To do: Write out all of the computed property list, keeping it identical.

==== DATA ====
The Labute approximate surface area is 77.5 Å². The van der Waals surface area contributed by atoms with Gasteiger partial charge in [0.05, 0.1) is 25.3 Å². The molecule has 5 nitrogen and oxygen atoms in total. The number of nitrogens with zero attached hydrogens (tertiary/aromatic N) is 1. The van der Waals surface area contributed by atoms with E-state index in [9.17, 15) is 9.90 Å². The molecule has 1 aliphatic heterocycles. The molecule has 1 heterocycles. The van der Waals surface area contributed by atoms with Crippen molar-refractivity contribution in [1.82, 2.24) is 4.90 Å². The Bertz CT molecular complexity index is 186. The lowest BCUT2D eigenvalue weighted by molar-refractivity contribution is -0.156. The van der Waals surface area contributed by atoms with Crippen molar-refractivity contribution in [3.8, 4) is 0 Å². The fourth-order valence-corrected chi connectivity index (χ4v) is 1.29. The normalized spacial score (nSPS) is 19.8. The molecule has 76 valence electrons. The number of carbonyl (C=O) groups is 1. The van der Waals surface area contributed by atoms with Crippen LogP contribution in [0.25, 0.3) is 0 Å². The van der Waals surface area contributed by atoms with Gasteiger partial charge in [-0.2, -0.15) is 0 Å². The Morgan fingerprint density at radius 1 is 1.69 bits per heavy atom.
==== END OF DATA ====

The Labute approximate surface area is 77.5 Å². The van der Waals surface area contributed by atoms with Gasteiger partial charge in [0.05, 0.1) is 25.3 Å². The molecule has 5 nitrogen and oxygen atoms in total. The number of nitrogens with zero attached hydrogens (tertiary/aromatic N) is 1. The van der Waals surface area contributed by atoms with E-state index in [9.17, 15) is 9.90 Å². The molecule has 1 aliphatic heterocycles. The molecule has 1 heterocycles. The van der Waals surface area contributed by atoms with Crippen molar-refractivity contribution in [1.82, 2.24) is 4.90 Å². The Bertz CT molecular complexity index is 186. The lowest BCUT2D eigenvalue weighted by molar-refractivity contribution is -0.156. The van der Waals surface area contributed by atoms with Crippen molar-refractivity contribution in [3.8, 4) is 0 Å². The fourth-order valence-corrected chi connectivity index (χ4v) is 1.29. The normalized spacial score (nSPS) is 19.8. The molecule has 76 valence electrons. The number of carbonyl (C=O) groups is 1. The van der Waals surface area contributed by atoms with Crippen LogP contribution in [0.25, 0.3) is 0 Å². The van der Waals surface area contributed by atoms with Gasteiger partial charge in [-0.2, -0.15) is 0 Å². The Morgan fingerprint density at radius 1 is 1.69 bits per heavy atom.